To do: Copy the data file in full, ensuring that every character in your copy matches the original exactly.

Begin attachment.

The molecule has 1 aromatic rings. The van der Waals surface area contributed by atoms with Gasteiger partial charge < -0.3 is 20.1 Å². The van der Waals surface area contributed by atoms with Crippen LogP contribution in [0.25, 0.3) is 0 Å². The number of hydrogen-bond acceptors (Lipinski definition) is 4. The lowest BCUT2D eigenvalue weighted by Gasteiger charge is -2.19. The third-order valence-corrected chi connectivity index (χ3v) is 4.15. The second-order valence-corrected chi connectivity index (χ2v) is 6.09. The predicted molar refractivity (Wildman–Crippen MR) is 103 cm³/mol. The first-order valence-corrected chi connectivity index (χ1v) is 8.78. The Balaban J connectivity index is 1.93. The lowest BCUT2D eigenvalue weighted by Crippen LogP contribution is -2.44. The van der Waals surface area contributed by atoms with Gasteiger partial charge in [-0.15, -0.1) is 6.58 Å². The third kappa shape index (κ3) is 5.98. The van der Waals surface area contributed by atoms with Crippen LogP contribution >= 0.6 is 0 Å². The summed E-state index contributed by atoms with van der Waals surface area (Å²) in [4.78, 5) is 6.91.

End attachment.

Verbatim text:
The molecule has 1 aromatic rings. The van der Waals surface area contributed by atoms with Gasteiger partial charge < -0.3 is 20.1 Å². The van der Waals surface area contributed by atoms with Crippen LogP contribution in [0.25, 0.3) is 0 Å². The number of hydrogen-bond acceptors (Lipinski definition) is 4. The lowest BCUT2D eigenvalue weighted by Gasteiger charge is -2.19. The third-order valence-corrected chi connectivity index (χ3v) is 4.15. The second-order valence-corrected chi connectivity index (χ2v) is 6.09. The predicted molar refractivity (Wildman–Crippen MR) is 103 cm³/mol. The first-order valence-corrected chi connectivity index (χ1v) is 8.78. The Balaban J connectivity index is 1.93. The lowest BCUT2D eigenvalue weighted by Crippen LogP contribution is -2.44. The van der Waals surface area contributed by atoms with Gasteiger partial charge in [-0.15, -0.1) is 6.58 Å². The third kappa shape index (κ3) is 5.98. The van der Waals surface area contributed by atoms with Crippen LogP contribution >= 0.6 is 0 Å². The summed E-state index contributed by atoms with van der Waals surface area (Å²) in [4.78, 5) is 6.91.